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Regions and cities call for simplified, SME-proof EU regulatory framework  

Meeting the objectives of the EU Green Deal in an increasingly complex global context requires a simplified regulatory framework that guides and supports all businesses and does not stifle their competitiveness. To draw EU policymakers' attention to the importance of developing laws that are targeted, proportionate and meet the objectives for the most vulnerable economic actors, members of the Commission for Economic Policy (ECON) of the European Committee of the Regions (CoR) held a seminar on reducing regulatory burdens on SMEs.

Setting the scene for discussions in the first panel session, Eddy van Hijum (NL/EPP), Regional Minister of the Overijssel Province and CoR rapporteur on the EU SME Strategy, said that "the reality on the ground is that still too many resources in SMEs are spent on unproductive work, coping with red tape and regulatory complexities. This process has to be reversed if we aim for our European companies to prosper and remain competitive at the global level.”

Tadeusz Truskolaski (PL/EA), President of the City of Bialystok and member of the ECON commission, expressed the key role SMEs have in upholding European economies in the times of geopolitical instability. He stressed that it is important to develop public support programmes and instruments for companies, but to do it in a way that mitigates the impact of administrative burdens on SMEs’ productivity and innovation.

Speakers from the European Commission, the European Parliament and EU business associations - SME United and Eurochambres - reiterated their commitment to improving the practical implementation of the tools and instruments of the EU Better Regulation agenda, such as impact assessments and the SME test, whilst strengthening the territorial dimension of these tools.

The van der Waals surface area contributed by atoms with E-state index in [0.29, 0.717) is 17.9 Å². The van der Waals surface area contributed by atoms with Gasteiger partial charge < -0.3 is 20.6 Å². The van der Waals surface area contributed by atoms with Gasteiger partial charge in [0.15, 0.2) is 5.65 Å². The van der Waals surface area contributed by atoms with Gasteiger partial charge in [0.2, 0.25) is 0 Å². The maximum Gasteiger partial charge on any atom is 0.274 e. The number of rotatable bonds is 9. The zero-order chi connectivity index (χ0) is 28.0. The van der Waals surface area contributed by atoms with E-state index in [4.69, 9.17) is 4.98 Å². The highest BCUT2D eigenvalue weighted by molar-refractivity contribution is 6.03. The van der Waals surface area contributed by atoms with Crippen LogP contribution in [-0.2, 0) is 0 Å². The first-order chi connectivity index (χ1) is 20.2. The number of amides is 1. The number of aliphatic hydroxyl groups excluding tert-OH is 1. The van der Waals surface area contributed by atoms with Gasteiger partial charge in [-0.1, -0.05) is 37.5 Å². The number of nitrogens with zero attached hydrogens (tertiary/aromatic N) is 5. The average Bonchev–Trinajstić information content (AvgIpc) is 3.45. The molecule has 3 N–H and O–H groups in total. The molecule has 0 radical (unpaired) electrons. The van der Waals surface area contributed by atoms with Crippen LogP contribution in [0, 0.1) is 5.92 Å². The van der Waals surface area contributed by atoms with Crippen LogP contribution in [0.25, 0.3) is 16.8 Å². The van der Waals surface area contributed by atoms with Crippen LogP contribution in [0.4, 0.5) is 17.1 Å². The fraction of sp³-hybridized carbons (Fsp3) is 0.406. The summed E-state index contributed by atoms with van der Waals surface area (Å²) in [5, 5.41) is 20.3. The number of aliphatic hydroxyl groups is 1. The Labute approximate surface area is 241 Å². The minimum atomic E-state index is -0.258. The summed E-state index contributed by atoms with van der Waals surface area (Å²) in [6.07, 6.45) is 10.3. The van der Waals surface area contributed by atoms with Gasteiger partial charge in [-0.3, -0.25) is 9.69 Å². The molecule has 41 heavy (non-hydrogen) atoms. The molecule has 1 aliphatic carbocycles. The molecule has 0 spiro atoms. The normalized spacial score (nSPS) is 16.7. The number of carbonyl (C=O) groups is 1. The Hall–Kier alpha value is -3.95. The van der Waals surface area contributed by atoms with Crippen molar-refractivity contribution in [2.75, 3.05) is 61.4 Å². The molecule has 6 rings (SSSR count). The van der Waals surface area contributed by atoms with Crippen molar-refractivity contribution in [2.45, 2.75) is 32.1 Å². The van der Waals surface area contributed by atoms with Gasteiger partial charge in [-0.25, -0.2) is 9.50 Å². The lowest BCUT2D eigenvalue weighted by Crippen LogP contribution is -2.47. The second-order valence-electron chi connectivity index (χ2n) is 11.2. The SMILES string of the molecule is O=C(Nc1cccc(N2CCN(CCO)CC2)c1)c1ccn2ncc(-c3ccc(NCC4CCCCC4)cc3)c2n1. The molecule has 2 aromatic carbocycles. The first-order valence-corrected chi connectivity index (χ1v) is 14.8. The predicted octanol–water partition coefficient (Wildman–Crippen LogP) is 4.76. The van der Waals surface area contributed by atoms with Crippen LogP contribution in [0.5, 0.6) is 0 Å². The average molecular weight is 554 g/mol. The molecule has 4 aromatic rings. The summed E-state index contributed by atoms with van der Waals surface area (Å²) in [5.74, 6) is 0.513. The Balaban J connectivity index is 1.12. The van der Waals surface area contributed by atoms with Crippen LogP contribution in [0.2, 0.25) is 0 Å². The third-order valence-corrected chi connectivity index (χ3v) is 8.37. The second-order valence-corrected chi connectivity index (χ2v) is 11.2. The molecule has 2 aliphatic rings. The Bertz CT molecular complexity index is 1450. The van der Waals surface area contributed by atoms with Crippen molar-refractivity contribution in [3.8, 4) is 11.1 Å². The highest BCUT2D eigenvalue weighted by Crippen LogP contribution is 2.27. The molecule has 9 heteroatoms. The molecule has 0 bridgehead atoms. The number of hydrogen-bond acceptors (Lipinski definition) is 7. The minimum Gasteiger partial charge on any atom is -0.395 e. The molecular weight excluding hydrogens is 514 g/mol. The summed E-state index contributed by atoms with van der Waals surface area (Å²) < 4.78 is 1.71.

Speakers agreed that regulatory relief, but also support in terms of finance and skills for the green and digital transitions are the main elements of a successful EU SME policy and called upon the European Commission to complement the recent ambitious industrial policy initiatives and the Single Market communication with an impactful SME Relief Package.

In the second session speakers discussed the implications for SMEs in the currently negotiated proposal for a directive on Corporate Sustainability Due Diligence (CSDD), which aims to foster sustainable and responsible corporate behaviour in global value chains.

Deirdre Clune, Member of the European Parliament and rapporteur of the IMCO committee on CSDD, stated in her video recording that the focus of the IMCO opinion was on establishing legal certainty and a level-playing field for companies to avoid creating fragmentation in the EU single market. The IMCO committee made a number of amendments to reduce regulatory burdens for SMEs, introducing a risk-based approach and group level reporting.

Lara Wolters, Member of the European Parliament and rapporteur of the JURI committee, stated that one of the main challenges in designing the Corporate Sustainability legislation was determining the role SMEs should have in it. “Our research shows that it is actually not the size of a company that is important in the due diligence process, but rather the economic sector they are active in and the related supply chain risks”, she stated. The European Parliament proposes that, if an SME would like to exclude itself from the evaluation, it should present a report stating its reasons.

Speakers representing the European Commission, the Council and business associations discussed to what extent the draft CSDD legislation reduces the risk of regulatory burden and upholds the competitiveness of SMEs. Speakers were generally in favour of a maximum harmonisation approach to the Directive in order to ensure a level playing field and minimise the risk of gold plating by Member States when transposing the rules into national law.

The event concluded with a general consensus among the panel speakers that SMEs, in order to remain competitive at the global level, need regulation that is proportionate and takes into account the reality on the ground.

You can watch the recording of the event below: 


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